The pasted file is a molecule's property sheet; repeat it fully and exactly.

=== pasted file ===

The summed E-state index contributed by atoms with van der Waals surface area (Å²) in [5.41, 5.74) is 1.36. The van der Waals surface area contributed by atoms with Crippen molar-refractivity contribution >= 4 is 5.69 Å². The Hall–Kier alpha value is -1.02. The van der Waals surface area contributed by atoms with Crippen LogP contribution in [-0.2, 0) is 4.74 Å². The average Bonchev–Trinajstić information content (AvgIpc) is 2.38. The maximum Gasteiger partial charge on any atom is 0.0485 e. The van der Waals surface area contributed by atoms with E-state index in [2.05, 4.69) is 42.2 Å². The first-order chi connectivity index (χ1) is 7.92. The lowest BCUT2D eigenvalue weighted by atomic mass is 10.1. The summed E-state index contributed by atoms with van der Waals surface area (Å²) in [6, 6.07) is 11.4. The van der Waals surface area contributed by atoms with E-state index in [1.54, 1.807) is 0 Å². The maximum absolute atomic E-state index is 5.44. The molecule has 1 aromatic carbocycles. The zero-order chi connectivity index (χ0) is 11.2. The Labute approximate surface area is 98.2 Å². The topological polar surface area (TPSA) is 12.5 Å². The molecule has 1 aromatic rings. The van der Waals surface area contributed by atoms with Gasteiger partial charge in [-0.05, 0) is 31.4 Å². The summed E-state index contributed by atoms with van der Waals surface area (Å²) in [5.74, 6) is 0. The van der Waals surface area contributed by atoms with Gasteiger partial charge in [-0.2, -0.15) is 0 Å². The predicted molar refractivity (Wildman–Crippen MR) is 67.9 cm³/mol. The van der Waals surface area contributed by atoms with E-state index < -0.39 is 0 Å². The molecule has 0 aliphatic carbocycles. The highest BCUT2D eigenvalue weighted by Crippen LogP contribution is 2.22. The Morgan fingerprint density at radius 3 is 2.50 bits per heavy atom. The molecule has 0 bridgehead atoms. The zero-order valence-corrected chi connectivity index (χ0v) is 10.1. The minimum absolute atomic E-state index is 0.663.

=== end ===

The summed E-state index contributed by atoms with van der Waals surface area (Å²) in [5.41, 5.74) is 1.36. The van der Waals surface area contributed by atoms with Crippen molar-refractivity contribution >= 4 is 5.69 Å². The Hall–Kier alpha value is -1.02. The van der Waals surface area contributed by atoms with Crippen LogP contribution in [-0.2, 0) is 4.74 Å². The average Bonchev–Trinajstić information content (AvgIpc) is 2.38. The maximum Gasteiger partial charge on any atom is 0.0485 e. The van der Waals surface area contributed by atoms with E-state index in [2.05, 4.69) is 42.2 Å². The first-order chi connectivity index (χ1) is 7.92. The lowest BCUT2D eigenvalue weighted by atomic mass is 10.1. The summed E-state index contributed by atoms with van der Waals surface area (Å²) in [6, 6.07) is 11.4. The van der Waals surface area contributed by atoms with E-state index in [1.54, 1.807) is 0 Å². The maximum absolute atomic E-state index is 5.44. The molecule has 1 aromatic carbocycles. The zero-order chi connectivity index (χ0) is 11.2. The Labute approximate surface area is 98.2 Å². The topological polar surface area (TPSA) is 12.5 Å². The molecule has 1 aromatic rings. The van der Waals surface area contributed by atoms with Gasteiger partial charge in [-0.05, 0) is 31.4 Å². The summed E-state index contributed by atoms with van der Waals surface area (Å²) in [5.74, 6) is 0. The van der Waals surface area contributed by atoms with Gasteiger partial charge in [-0.2, -0.15) is 0 Å². The predicted molar refractivity (Wildman–Crippen MR) is 67.9 cm³/mol. The van der Waals surface area contributed by atoms with E-state index < -0.39 is 0 Å². The molecule has 0 aliphatic carbocycles. The highest BCUT2D eigenvalue weighted by Crippen LogP contribution is 2.22. The Morgan fingerprint density at radius 3 is 2.50 bits per heavy atom. The molecule has 0 bridgehead atoms. The zero-order valence-corrected chi connectivity index (χ0v) is 10.1. The minimum absolute atomic E-state index is 0.663.